Sign up to SCR Digest, our FREE weekly newsletter, and receive our Notes emailed directly to you.
Email Address *
First Name
Mailing Lists *


























































































DYAI: Glycosylation Milestone Opens Doors For mAb Production

12/05/2019

By John Vandermosten, CFA

NASDAQ::DYAI

Dyadic (NASDAQ:DYAI) achieved an impressive milestone in its glycoengineering efforts which was announced via VTT’s1 presentation at the Protein and Antibody Engineering Summit (PEGS) Europe in Lisbon a few weeks ago. The event was memorialized in a press release on November 25th. It announced that Dyadic’s filamentous fungi expression system Myceliophthora thermophila, or more simply C1, has been able to produce the core human-like G0 glycan structure. G0 provides the basic building block for pursuing more complex forms of carbohydrate chains such as G0F, G2 and G2F. These forms are critical for therapeutic efficacy, immunogenicity, protein stability, moderation of half-life of proteins and optimization of biologics, such as monoclonal antibodies like nivolumab which Dyadic is currently seeking to produce.

Exhibit I – Targeted Mammalian Glycoform Structures2

Glycosylation is an important post-translational modification that attaches a carbohydrate (sugar molecule) to a protein. The structure provides an array of benefits that affect protein structure, function and stability and protein folding. Glycosylation determines the activity of amino acid chains when bound to receptors and alters how they recruit, interact and activate signaling proteins. Glycans that appear on monoclonal antibody or Fc-fusion proteins have a material impact on the pharmacokinetics and pharmacodynamics of these biologics. We previously discussed glycosylation in a brief supplement available here.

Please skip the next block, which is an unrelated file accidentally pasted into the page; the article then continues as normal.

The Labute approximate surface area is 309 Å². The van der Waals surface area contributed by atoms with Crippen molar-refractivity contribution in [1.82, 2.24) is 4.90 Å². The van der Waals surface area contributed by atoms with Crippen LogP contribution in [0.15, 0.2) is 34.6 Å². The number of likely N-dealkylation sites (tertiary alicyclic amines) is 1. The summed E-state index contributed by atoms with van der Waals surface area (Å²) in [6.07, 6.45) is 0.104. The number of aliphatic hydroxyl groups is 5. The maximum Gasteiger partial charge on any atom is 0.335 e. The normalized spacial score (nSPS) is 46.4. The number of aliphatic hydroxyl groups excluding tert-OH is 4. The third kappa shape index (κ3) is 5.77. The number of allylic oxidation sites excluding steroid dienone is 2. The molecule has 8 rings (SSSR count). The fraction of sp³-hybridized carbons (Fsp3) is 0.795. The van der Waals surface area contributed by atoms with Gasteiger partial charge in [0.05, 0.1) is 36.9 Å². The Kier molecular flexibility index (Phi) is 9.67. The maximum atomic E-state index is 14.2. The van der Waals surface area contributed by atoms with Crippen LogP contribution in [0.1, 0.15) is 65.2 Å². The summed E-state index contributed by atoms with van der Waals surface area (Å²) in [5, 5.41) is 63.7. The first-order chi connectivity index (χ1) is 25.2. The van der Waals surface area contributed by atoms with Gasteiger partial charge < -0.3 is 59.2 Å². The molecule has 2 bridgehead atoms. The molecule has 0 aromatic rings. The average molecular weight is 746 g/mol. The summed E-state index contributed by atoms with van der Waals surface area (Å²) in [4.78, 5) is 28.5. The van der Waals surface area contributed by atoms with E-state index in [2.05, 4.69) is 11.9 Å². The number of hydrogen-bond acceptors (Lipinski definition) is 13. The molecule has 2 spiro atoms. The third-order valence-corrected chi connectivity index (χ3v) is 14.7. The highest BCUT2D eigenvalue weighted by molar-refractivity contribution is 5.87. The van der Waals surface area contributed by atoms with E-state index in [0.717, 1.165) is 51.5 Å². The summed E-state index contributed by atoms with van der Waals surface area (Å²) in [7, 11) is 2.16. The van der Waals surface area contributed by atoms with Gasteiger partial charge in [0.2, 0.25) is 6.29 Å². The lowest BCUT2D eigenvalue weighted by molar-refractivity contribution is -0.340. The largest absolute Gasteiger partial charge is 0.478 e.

The cells of non-human species do not glycosylate proteins the same way human cells do and using these cells to produce biologics for human use requires the application of synthetic biology to achieve the correct form. Improperly glycosylated therapeutic proteins can be immunogenic and cause adverse reactions in patients or may fail to have the desired effect. This is because the glycans which appear on the membrane of a cell label them as either self or foreign. If the proteins are seen as self, then therapeutic biologics that present the proper glycoforms can interact with the immune system in the intended way.

Many therapeutic proteins require mammalian glycosylation; a post translational modification that is generally not possible with bacterial, yeast, insect or viral expression systems. Chinese hamster ovary (CHO), mouse myeloma and human embryonic kidney (HEK) cells are frequently used as host of choice for recombinant protein therapeutics that require human glycoforms. However, these systems have several shortcomings that limit their efficient use such as variable consistency, low productivity, costly media and the requirement for suspension cultures.